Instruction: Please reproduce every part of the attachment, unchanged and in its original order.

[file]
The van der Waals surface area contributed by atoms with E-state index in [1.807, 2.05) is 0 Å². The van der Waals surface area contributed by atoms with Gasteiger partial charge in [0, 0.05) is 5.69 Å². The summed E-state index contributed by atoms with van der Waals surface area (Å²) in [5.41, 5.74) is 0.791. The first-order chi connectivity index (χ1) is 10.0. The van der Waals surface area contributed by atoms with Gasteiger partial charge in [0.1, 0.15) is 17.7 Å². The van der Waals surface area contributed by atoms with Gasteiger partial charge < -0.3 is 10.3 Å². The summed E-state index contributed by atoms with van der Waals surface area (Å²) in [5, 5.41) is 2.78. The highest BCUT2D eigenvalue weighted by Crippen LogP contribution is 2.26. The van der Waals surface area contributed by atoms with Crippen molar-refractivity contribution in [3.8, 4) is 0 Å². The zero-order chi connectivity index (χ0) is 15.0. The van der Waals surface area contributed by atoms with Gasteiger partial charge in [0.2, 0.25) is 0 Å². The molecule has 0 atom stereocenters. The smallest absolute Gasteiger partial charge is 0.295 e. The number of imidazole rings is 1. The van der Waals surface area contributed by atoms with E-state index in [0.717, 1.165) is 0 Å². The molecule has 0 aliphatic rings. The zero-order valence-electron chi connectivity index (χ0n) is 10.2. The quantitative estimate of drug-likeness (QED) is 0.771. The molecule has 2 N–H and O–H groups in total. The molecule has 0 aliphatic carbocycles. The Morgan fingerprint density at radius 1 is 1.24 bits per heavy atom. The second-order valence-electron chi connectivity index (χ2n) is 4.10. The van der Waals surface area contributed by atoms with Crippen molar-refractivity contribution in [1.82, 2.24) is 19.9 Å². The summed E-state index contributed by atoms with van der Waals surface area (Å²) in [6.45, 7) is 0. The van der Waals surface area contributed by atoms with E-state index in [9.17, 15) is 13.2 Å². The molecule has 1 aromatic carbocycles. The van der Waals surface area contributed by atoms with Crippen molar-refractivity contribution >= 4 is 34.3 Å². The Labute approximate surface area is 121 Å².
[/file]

The van der Waals surface area contributed by atoms with E-state index in [1.807, 2.05) is 0 Å². The van der Waals surface area contributed by atoms with Gasteiger partial charge in [0, 0.05) is 5.69 Å². The summed E-state index contributed by atoms with van der Waals surface area (Å²) in [5.41, 5.74) is 0.791. The first-order chi connectivity index (χ1) is 10.0. The van der Waals surface area contributed by atoms with Gasteiger partial charge in [0.1, 0.15) is 17.7 Å². The van der Waals surface area contributed by atoms with Gasteiger partial charge < -0.3 is 10.3 Å². The summed E-state index contributed by atoms with van der Waals surface area (Å²) in [5, 5.41) is 2.78. The highest BCUT2D eigenvalue weighted by Crippen LogP contribution is 2.26. The van der Waals surface area contributed by atoms with Crippen molar-refractivity contribution in [3.8, 4) is 0 Å². The zero-order chi connectivity index (χ0) is 15.0. The van der Waals surface area contributed by atoms with Gasteiger partial charge in [0.2, 0.25) is 0 Å². The molecule has 0 atom stereocenters. The smallest absolute Gasteiger partial charge is 0.295 e. The number of imidazole rings is 1. The van der Waals surface area contributed by atoms with E-state index in [0.717, 1.165) is 0 Å². The molecule has 0 aliphatic rings. The zero-order valence-electron chi connectivity index (χ0n) is 10.2. The quantitative estimate of drug-likeness (QED) is 0.771. The molecule has 2 N–H and O–H groups in total. The molecule has 0 aliphatic carbocycles. The Morgan fingerprint density at radius 1 is 1.24 bits per heavy atom. The second-order valence-electron chi connectivity index (χ2n) is 4.10. The van der Waals surface area contributed by atoms with Crippen molar-refractivity contribution in [1.82, 2.24) is 19.9 Å². The summed E-state index contributed by atoms with van der Waals surface area (Å²) in [6.45, 7) is 0. The van der Waals surface area contributed by atoms with E-state index in [9.17, 15) is 13.2 Å². The molecule has 1 aromatic carbocycles. The van der Waals surface area contributed by atoms with Crippen molar-refractivity contribution >= 4 is 34.3 Å². The Labute approximate surface area is 121 Å².